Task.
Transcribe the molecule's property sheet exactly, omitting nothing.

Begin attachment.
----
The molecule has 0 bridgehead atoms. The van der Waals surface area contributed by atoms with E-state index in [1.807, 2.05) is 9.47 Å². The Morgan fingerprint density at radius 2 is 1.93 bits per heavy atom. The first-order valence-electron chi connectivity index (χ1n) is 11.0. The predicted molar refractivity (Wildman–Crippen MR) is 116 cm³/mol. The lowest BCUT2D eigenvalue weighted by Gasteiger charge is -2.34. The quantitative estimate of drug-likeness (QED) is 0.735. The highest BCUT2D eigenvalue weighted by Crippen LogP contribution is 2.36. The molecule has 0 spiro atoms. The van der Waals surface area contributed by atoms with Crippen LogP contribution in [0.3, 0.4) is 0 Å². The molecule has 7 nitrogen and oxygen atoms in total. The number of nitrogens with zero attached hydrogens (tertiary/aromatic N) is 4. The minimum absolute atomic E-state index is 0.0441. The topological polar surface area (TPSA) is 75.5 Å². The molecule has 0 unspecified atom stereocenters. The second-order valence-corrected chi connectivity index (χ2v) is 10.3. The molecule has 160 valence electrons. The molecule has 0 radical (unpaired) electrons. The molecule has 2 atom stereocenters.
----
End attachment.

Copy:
The molecule has 0 bridgehead atoms. The van der Waals surface area contributed by atoms with E-state index in [1.807, 2.05) is 9.47 Å². The Morgan fingerprint density at radius 2 is 1.93 bits per heavy atom. The first-order valence-electron chi connectivity index (χ1n) is 11.0. The predicted molar refractivity (Wildman–Crippen MR) is 116 cm³/mol. The lowest BCUT2D eigenvalue weighted by Gasteiger charge is -2.34. The quantitative estimate of drug-likeness (QED) is 0.735. The highest BCUT2D eigenvalue weighted by Crippen LogP contribution is 2.36. The molecule has 0 spiro atoms. The van der Waals surface area contributed by atoms with Crippen LogP contribution in [0.3, 0.4) is 0 Å². The molecule has 7 nitrogen and oxygen atoms in total. The number of nitrogens with zero attached hydrogens (tertiary/aromatic N) is 4. The minimum absolute atomic E-state index is 0.0441. The topological polar surface area (TPSA) is 75.5 Å². The molecule has 0 unspecified atom stereocenters. The second-order valence-corrected chi connectivity index (χ2v) is 10.3. The molecule has 160 valence electrons. The molecule has 0 radical (unpaired) electrons. The molecule has 2 atom stereocenters.